Steps taken by Nike, Reebok, Puma and other sportswear firms on using less plastic may appear to be small step when it comes to tackling the big climate change problem but they seem to be moving in the right direction
New Delhi: “Without clean air, how do we run or play?" When Mark Parker, chief executive officer of Nike Inc., a footwear and apparel manufacturing company, asked this rhetorical question in Nike’s annual Sustainable Business Report, ahead of World Environment Day on 5 June, he had good reason to do so.
Faced with government pressure to reduce pollutants and the need to adhere to corporate social responsibility guidelines, companies across sectors are now sharpening their efforts on using less plastic while simultaneously recycling old material and using newer technologies to alter the way they manufacture products. Sportswear companies are no exceptions.
About 75% of all Nike products, for instance, are now made of recycled material—including sneakers and premium jerseys. Nike also claims to have diverted more than 51 million pounds of waste materials globally (that can occupy 10 Olympic-size swimming pools) between May 2016 and 2017. It has also used 4 billion discarded plastic bottles for its products.
Nike is just a case in point. US-based Alternative Apparel Inc., too, recycles over 100,000 discarded plastic bottles annually, and relies heavily on use of organic cotton in place of conventional cotton. Similarly, Alcis Sports, an Indian performance wear brand, has been making T-shirts from waste plastic bottles since the past two years. Called Wonder Tee, each T-shirt uses about 8 plastic bottles. Alcis now aims to have 50% of its products manufactured from recycled polyester, made from waste plastic bottles.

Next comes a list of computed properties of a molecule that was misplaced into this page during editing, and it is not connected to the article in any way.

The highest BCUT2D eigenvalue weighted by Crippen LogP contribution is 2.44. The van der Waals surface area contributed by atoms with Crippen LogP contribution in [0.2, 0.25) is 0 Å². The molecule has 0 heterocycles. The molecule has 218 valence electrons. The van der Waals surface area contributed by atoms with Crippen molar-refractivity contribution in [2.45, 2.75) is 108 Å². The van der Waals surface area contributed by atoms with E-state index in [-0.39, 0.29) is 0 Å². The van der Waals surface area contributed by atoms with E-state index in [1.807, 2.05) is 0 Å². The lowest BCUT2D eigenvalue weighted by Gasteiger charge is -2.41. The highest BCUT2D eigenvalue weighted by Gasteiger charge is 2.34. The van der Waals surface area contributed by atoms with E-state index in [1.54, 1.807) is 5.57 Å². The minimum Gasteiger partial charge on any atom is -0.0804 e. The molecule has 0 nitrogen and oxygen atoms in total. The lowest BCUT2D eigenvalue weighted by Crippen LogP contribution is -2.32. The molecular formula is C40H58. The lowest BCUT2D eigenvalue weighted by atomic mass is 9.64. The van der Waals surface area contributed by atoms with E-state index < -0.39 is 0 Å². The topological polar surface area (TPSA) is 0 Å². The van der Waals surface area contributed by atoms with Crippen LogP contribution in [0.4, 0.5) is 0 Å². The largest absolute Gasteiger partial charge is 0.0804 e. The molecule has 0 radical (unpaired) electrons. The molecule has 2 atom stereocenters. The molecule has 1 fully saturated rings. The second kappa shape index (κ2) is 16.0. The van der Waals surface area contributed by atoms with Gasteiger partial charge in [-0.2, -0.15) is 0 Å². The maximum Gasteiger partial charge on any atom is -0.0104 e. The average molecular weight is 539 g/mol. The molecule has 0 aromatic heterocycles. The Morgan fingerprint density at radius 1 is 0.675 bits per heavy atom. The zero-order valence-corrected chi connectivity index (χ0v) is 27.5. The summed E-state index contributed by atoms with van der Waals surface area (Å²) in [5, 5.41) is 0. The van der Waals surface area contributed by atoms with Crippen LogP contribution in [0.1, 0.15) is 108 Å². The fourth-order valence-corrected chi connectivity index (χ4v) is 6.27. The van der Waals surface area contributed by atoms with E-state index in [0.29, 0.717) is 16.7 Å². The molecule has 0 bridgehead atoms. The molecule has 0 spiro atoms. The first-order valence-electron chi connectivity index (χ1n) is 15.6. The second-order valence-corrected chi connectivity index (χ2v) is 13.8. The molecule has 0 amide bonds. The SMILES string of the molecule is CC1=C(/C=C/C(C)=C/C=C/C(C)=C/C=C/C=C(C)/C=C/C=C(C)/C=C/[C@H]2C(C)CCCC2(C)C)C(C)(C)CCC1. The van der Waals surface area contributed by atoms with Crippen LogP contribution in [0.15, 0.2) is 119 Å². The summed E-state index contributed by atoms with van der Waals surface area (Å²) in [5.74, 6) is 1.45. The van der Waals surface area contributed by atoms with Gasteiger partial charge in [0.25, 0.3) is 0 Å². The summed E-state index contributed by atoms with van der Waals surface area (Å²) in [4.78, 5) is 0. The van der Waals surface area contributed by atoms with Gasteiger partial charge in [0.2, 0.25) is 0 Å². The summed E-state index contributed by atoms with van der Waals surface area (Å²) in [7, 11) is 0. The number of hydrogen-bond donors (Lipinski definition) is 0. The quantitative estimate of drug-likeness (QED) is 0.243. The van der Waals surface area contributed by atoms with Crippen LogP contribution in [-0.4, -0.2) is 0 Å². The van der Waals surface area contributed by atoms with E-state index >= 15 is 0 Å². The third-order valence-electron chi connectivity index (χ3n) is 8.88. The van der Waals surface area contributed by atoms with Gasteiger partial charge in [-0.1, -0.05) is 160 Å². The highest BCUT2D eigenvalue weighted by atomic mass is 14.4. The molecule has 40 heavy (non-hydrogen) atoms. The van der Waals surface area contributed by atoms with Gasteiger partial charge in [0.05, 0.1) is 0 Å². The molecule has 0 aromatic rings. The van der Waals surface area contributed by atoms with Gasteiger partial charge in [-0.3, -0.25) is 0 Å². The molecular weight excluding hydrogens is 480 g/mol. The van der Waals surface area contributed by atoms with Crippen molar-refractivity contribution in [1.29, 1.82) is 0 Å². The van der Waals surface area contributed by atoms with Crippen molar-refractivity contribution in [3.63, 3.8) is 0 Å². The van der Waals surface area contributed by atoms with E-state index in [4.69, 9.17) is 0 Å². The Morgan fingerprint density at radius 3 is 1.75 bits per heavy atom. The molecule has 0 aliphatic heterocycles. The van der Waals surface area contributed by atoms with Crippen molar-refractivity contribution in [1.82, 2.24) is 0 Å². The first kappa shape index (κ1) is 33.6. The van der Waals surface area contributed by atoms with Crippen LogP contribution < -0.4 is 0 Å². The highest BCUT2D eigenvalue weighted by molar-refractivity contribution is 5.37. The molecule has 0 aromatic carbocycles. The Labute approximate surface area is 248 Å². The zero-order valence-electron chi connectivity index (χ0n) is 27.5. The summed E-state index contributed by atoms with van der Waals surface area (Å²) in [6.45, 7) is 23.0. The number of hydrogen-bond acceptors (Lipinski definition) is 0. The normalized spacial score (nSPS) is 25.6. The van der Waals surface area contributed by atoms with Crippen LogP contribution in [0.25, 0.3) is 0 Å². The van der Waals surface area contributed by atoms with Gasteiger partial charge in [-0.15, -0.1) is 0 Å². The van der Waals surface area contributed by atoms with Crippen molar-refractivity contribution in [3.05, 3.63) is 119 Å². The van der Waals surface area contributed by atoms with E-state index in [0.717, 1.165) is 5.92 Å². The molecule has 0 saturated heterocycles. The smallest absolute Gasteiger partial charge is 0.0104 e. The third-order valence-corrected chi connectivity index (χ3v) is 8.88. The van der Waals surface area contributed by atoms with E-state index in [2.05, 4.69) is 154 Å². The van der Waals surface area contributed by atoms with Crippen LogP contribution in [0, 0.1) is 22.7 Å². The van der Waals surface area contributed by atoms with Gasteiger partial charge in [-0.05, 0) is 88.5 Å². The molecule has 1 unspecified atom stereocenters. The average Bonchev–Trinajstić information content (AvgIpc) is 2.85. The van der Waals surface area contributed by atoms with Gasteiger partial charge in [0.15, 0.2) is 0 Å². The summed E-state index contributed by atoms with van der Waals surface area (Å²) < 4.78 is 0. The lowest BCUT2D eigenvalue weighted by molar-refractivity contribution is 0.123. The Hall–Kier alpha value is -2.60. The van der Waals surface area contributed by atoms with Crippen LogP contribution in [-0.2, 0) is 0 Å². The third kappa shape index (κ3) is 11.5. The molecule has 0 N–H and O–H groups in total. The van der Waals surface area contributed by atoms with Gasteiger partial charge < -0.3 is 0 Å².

Swedish clothing retail company Hennes and Mauritz AB’s H&M Foundation, on its part, has partnered with The Hong Kong Research Institute of Textiles and Apparel (HKRITA) to develop newer technologies for recycling by 2020. H&M collects old garments at stores in India as well, and estimates to have collected more than 55,000 tonnes of garments globally since 2013, which is more fabric than in 270 million T-shirts. German sportswear company Puma SE, too, hopes to completely eliminate the discharge of hazardous chemicals by 2020, according to its current Sustainability Handbook for environmental standards.
Consuming less water during the manufacturing process is another focus area. The reason: Dyeing the fabric is estimated to consume as much as 100-150 liters of water for every kilogram of textiles being processed for manufacture. Hence, Nike now uses a water-free colour dyeing technology called ColorDry, developed by Dutch company DyeCoo. American company Alternative Apparel Inc. also uses dyes that use up to 60% lesser water, along with biodegradable fabric softeners.
Farmlands provide some solutions too. British footwear and apparel company Reebok has the ‘Cotton + Corn’ footwear line-up and partnered with DuPont Tate & Lyle LLC to use the company’s Susterra propanediol—a material that does not use petroleum and is derived from field corn.
To be sure, waste management, especially plastic, poses a huge environmental problem. According to the World Economic Forum, 8 million tonnes of plastic end up in the ocean every year, and the number is expected to rise to 60 tonnes per minute by the year 2050, if the current rate of plastic usage is maintained.
China, according to the United Nations, is the largest producer of plastic in the world (28%) followed by the United States (18.5%) and Asian countries including India (16.7%). Steps taken by brands like Nike, Reebok and Puma may appear to be small step when it comes to tackling the big climate change problem but they seem to be moving in the right direction.